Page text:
A: All-terrain tires work to provide traction on all types of weather conditions on- and off-road, across snow, rain, ice, and other adverse conditions. It is a good compromise between mud tires for off-roading ability and highway tires for general comfort, good on light trucks, full-size pickups, and SUVs. Some hallmarks of all-terrain tires include off-shoulder tread blocks, long-link carbon/steel belt construction for puncture resistance, wide tread grooves for traction, and spiral-wrapped shoulder seams to maintain a tire's shape.
Q: What should I expect to pay for all-terrain tires?
A: Tires in the all-terrain segment can set you back a healthy sum, but they’re often worth shelling out for. Almost $70 each separates our most expensive pick, the BFGoodrich All-Terrain T/A KO2, from our best value pick, the General Grabber A/TX. Many of the tires in between offer a different mix of performance and trade-offs, which is fitting for the category. Be prepared to shell out more for all-terrain tires than the bargain all-seasons on sale. Though, if you choose to wander into 35-inch (and larger!) territory, you had better sit down before you get the bill.
Q: What are some tips and tricks to all-terrain tires?
A: Check your tire pressure regularly. We suggest before long trips to check on each tire. Spring for a decent tire pressure gauge for the best accuracy.
Rotate your tires regularly, because the tread will wear down unevenly if you don’t. We suggest aiming to rotate tires every 6,000 miles or so, but try not to push it past 8,000 miles.
Keep an eye on tread depth. Use a tread depth gauge or penny to measure wear.
Don’t exceed the load capacity! Some all-terrain tires are built for capability and sacrifice some load-carrying capacity.
Q: What are key features of all-terrain tires?
A: Tread Design: Tread-design options are virtually limitless, each rib and shoulder block pattern intended to bring key benefits when it comes to improved tread life, weight distribution, tear/puncture resistance, load-carrying capacity, and more. We favored a combination of wide shoulder lugs for traction, angled shoulders, carbon-reinforced construction for wear resistance, and heavy-duty three-ply sidewalls over traditional two-ply sidewalls for overall toughness. Unfortunately, many cheaper all-terrain tires have rightfully earned a reputation for the drone associated with lifted trucks. On mud-terrain tires, or the cheapest all-terrain tires, that’s the sound of the wind running over the larger tire’s more rugged surface, which increases with speed.
Ratings: Look for all-terrain tires with mud and snow ratings such as the Three-Peak Mountain Snowflake (3PMSF) symbol. These distinctions vouch for an all-terrain tire's ability to ride well in muddy and snowy environments with an increased number of sipes and softer treads for better handling.
Tread Life: Expect your average all-terrain tire to last for roughly 40,000 miles. In some cases, it can exceed 60,000 miles depending on road conditions. Many all-terrain tires come with longer treadwear warranties. In general, the longer the treadwear warranty (e.g. 60,000+ miles) the harder the tread. Softer tread all-terrain tires tend to wear out a lot quicker.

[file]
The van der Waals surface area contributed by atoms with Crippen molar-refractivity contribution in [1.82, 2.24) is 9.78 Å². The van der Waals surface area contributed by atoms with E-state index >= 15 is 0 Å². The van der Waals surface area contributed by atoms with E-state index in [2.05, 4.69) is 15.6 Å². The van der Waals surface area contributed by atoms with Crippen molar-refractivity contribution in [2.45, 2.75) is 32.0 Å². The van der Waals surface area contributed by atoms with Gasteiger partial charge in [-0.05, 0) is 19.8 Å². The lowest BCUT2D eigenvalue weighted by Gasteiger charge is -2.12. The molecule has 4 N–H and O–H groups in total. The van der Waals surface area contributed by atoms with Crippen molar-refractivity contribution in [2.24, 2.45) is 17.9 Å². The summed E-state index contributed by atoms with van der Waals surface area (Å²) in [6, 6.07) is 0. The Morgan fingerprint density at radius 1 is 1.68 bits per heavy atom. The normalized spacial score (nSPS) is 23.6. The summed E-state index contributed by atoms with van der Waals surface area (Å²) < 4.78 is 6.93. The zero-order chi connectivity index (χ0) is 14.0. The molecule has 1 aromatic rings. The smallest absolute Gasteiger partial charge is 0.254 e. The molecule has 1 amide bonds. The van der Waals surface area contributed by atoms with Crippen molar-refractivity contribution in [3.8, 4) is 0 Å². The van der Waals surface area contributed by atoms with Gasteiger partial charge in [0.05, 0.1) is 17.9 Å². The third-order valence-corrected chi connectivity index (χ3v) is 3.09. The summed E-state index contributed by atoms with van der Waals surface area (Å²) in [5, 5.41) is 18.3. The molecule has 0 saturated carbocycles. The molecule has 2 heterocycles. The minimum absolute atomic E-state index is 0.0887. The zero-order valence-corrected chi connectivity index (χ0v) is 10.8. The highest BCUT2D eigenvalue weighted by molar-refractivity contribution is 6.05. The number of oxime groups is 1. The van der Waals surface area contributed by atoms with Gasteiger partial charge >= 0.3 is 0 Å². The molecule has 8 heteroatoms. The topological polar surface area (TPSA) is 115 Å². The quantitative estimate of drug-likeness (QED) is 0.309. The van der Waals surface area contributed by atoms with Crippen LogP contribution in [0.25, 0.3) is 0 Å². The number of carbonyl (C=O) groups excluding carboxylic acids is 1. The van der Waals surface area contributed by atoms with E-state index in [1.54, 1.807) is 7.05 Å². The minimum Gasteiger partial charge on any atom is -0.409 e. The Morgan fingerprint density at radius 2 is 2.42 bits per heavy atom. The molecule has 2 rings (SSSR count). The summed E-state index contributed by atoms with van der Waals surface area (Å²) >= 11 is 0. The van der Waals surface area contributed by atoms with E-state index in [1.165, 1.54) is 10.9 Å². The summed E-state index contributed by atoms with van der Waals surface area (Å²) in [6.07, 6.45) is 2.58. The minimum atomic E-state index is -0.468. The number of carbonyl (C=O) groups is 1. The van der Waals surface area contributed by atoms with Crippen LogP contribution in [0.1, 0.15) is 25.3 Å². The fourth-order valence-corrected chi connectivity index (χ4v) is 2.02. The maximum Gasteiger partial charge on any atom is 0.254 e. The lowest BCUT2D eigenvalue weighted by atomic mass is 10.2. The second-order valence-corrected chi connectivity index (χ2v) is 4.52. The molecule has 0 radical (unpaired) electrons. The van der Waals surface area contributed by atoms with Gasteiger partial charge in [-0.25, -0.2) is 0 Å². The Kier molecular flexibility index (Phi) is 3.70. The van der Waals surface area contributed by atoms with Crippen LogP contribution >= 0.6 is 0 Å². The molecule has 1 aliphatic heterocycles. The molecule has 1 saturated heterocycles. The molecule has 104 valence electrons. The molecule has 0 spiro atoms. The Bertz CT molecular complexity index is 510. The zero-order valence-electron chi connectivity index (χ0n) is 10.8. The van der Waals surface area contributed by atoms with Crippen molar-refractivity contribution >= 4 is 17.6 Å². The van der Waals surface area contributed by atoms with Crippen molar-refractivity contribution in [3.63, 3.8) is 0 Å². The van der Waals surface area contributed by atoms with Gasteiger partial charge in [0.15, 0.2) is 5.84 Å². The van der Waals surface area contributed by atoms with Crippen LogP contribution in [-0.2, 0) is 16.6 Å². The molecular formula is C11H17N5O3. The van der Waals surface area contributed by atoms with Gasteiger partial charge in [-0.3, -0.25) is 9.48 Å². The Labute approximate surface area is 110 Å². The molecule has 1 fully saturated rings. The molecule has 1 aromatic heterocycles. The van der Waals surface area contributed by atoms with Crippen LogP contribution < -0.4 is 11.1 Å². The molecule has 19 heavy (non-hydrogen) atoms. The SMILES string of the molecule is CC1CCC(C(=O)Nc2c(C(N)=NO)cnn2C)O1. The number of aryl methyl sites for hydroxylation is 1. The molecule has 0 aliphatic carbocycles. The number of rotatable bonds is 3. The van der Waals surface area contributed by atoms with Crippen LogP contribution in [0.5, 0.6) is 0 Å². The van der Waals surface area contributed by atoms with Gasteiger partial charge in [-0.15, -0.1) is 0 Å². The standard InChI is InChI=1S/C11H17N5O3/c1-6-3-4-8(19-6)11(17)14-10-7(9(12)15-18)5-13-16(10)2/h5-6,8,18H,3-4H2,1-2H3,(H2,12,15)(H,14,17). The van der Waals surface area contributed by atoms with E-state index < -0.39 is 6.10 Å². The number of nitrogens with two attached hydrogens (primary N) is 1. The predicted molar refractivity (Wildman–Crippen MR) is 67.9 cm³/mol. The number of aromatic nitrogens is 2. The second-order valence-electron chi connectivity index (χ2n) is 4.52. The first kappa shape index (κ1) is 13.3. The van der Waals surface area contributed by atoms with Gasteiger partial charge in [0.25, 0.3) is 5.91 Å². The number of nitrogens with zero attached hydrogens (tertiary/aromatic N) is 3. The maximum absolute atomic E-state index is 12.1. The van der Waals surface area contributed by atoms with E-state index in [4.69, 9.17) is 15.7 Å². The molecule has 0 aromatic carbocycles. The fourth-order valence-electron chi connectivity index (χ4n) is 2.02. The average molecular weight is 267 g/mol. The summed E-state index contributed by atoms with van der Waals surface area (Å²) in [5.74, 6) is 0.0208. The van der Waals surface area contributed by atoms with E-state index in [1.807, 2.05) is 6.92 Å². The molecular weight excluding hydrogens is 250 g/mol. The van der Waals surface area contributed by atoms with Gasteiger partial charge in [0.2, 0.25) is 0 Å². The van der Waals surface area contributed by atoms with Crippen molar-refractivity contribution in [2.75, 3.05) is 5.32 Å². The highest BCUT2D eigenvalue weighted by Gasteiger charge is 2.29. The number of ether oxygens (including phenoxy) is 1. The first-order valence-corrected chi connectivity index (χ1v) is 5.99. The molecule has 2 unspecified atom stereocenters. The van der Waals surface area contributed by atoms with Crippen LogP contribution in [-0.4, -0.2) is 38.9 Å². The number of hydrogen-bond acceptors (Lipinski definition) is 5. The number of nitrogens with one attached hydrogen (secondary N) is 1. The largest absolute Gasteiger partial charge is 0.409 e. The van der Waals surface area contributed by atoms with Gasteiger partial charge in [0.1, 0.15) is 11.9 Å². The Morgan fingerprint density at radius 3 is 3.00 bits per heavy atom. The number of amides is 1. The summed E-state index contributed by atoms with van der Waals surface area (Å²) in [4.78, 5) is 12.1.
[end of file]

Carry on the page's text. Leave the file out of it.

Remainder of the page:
Q: What are the two types of all-terrain tires?
A: Passenger: A number of our choices are available in a Passenger or Light Truck (LT) rating, which is more than just the load rating difference. The P-rated tires are often more comfortable on the road while remaining equally capable off the road. These tires are most frequently found on crossovers, light SUVs, and light trucks. Be careful when shopping, however, as the passenger versions of the same tire are often significantly less expensive than the LT tire
Light Truck: The Light Truck (LT) versions of all-terrain tires are made to take heavier loads without sacrificing off-road capability. The LT version of these tires often has stiffer sidewalls, leading to a noticeably worse ride. Like the rest of the all-terrain segment, it’s a game of trade-offs. If you need the payload or towing capacity of your vehicle to remain intact, while adding more traction in adverse conditions, then be prepared to spring for the heavy-duty LT version.
Q: Can I use all-terrain tires all year?
A: Yes, all-terrain tires are designed to be used all year. They work equally well on the road and off.
Q: Which is better: all-season or all-terrain tires?
A: It depends on the driving environment. All-season tires are better designed to limit road noise and glide well on the highway. All-terrain tires have specialized construction (such as open tread and shoulder grooves) that make them work better on rougher terrain with improved grip and traction.
Q: When should I replace my all-terrain tires?
A: Look for the following signs of defective wear with your all-terrain tires before deciding to keep them or replace them:
-Shallow and unevenly worn tread.
-Damaged valve stems.
-Rougher ride than usual.
-Excessive vibration on dry and wet surfaces.
Q: How do I check tire tread depth?
A: Tire tread depth is an excellent indicator of how worn out your all-terrain tire is. To check for tire tread depth, insert a penny into several of your tire's grooves. If you can see all of Abraham Lincoln's head, then your tread depth is below 2/32-inch, which is the minimum. For deeper treads, we recommend using a certified tire-tread gauge. Always refer to the manufacturer for tire-tread depth guidance.